Robotic Process Automation (RPA) allows companies to implement software “robots” with artificial intelligence (AI) and machine learning capabilities that imitate actions of human users. RPA is helpful to handle high-volume, repeatable tasks.
How different it is from a typical process automation
Process automation implementations use longer time and lengthy processes, for example deployment of ERP’s or BPM, and may disrupt the existing IT initiatives with a wide range of systems, tools, database and third-party product integration issues. Robotic process automation implementations are not IT-centric but human-centric–the robots are actually the virtual equivalent of human users.
RPA Market Research and Prediction
A report by Transparency Market Research predicts that the global IT robotic automation market will be worth $4.98 billion USD by 2020.
According to a recent report by McKinsey and Company on emerging and disruptive technologies, it is estimated that automation technologies, such as robotic process automation (RPA), will have a potential economic impact more than $5 trillion by 2025.
No doubt that implementing RPA will improve overall client satisfaction when the motivation is focused more on process improvement over cost-elimination.
The main issue with RPA, in today’s market, is this misconception that customers will make significant headcount reductions in the short-term. With outsourcing, the cost savings are staged carefully over a 5+year engagement as work is moved to cheaper locations, better technology and processes are introduced, in addition to automation, and the processes are re-mapped over time to allow for work to get done, ultimately, with less people.
Simply bolting on RPA without developing a plan to transform the work, pulling several other value levers, in addition to the patching of processes and digitization of manual work, is likely to deliver a strange mismatch between expectations and reality, with a group of stakeholders all making efforts to claim some sort of ROI that can be claimed for their group.
A better approach is to identify the end goal of Smart Process Automation (SPA) with RPA being the point of the spear. SPA deliver high value to the organization and should be included as a key component of a broader strategy to automate and streamline work, that includes : people, processes, analytics tools, SaaS platforms, outsourcing models, well designed and developed governance procedures, are needed as part of the Smart Process Automation transformation plan to successfully deliver Smart Platform Automation platform within the organization that will meet all stakeholders expectations and deliver the ROI to justify the investment in time and resources.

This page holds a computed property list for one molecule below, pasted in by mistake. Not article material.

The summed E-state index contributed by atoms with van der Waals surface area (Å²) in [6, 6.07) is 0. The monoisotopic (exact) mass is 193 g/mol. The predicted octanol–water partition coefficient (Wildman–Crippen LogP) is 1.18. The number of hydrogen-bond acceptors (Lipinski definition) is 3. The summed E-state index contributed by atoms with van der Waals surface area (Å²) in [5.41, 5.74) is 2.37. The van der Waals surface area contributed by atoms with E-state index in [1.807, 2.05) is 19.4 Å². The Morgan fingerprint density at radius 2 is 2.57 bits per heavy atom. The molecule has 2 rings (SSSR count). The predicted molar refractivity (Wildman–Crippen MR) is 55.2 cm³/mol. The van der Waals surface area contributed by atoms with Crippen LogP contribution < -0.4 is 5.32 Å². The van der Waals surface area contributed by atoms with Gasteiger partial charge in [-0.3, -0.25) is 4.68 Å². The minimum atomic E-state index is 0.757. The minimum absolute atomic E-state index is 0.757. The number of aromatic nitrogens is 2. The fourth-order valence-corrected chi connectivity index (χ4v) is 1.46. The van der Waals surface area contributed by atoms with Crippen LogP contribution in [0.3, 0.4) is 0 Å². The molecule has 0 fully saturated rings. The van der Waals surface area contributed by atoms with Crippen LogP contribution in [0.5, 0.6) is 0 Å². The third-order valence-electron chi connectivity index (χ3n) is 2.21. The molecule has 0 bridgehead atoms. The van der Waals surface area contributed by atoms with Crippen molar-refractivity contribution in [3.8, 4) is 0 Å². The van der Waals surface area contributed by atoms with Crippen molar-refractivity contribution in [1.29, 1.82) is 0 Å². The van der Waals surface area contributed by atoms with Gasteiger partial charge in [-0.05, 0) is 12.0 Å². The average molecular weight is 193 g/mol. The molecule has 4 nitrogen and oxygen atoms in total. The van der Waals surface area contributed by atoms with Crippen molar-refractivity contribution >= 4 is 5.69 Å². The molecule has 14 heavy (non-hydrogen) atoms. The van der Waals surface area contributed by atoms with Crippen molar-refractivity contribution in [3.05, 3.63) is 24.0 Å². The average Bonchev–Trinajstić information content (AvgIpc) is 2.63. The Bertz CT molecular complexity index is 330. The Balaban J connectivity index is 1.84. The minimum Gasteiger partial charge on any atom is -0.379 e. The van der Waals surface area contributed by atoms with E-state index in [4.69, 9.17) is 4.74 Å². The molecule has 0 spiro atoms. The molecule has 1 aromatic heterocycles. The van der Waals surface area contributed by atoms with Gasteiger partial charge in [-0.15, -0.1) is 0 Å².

Here is what we know for sure: IT processes and apps are clearly the biggest beneficiaries of RPA. The juice is worth the squeeze for cash-strapped CIOs and CFOs who for many reasons need to extend the life of those IT systems that just don’t integrate with each other. Keeping old Cobol systems up and running a few more years adds to your technical debt. However, RPA is highly effective at prolonging the life of legacy systems by recording actions and workflows to give these things a new lease of life, allowing for technology investments to be made elsewhere. RPA add great value in this use case!
About the Authors
|Mahesh S. Athalye
Mahesh is a Sr. Client Partner at UST Global, with 25 years of global experience in helping clients to meet their business and IT goals. Mahesh is a Digital & Social media adviser for Georgia Thrombosis Forum. He is on the Technology Association of Georgia’s Board of Directors for FinTech Society and Board of Director for Another Level of Excellence – STEM career exploration for the youth.
Mahesh can be reached at: Maheshathalye@hotmail.com
Michael Halbert has been providing high value solutions to Atlanta clients for 20 years. Michael is an independent Sales Consultant with a passion to help clients find with best delivery process for; Software engineering, Smart Process Automation leveraging RPA, Digital Transformation, QA-DevOps. Michael is on the Technology Association of Georgia’s Board of Directors for several Special Interest Groups such as Mobility, and Product Development. Michael has a passion around Smart Process Automation as this technology is truly game changing for every organization.
Michael can be reached at: firstname.lastname@example.org